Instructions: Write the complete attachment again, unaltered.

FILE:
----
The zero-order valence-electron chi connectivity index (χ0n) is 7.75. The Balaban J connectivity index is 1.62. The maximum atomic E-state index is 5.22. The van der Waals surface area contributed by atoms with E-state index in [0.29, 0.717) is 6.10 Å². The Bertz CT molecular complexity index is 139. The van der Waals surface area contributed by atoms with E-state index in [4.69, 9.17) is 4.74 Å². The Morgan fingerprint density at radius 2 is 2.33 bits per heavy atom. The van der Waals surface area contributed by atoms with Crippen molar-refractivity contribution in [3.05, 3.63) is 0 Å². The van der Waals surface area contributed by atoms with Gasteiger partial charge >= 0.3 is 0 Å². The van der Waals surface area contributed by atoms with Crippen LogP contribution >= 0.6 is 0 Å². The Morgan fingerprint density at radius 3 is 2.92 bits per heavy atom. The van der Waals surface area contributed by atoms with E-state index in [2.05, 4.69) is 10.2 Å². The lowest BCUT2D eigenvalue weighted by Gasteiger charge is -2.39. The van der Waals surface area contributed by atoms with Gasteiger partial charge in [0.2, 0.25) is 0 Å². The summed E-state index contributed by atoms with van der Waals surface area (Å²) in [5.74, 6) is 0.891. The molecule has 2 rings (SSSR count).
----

The zero-order valence-electron chi connectivity index (χ0n) is 7.75. The Balaban J connectivity index is 1.62. The maximum atomic E-state index is 5.22. The van der Waals surface area contributed by atoms with E-state index in [0.29, 0.717) is 6.10 Å². The Bertz CT molecular complexity index is 139. The van der Waals surface area contributed by atoms with E-state index in [4.69, 9.17) is 4.74 Å². The Morgan fingerprint density at radius 2 is 2.33 bits per heavy atom. The van der Waals surface area contributed by atoms with Crippen molar-refractivity contribution in [3.05, 3.63) is 0 Å². The van der Waals surface area contributed by atoms with Gasteiger partial charge >= 0.3 is 0 Å². The van der Waals surface area contributed by atoms with Crippen LogP contribution >= 0.6 is 0 Å². The Morgan fingerprint density at radius 3 is 2.92 bits per heavy atom. The van der Waals surface area contributed by atoms with E-state index in [2.05, 4.69) is 10.2 Å². The lowest BCUT2D eigenvalue weighted by Gasteiger charge is -2.39. The van der Waals surface area contributed by atoms with Gasteiger partial charge in [0.2, 0.25) is 0 Å². The summed E-state index contributed by atoms with van der Waals surface area (Å²) in [5.74, 6) is 0.891. The molecule has 2 rings (SSSR count).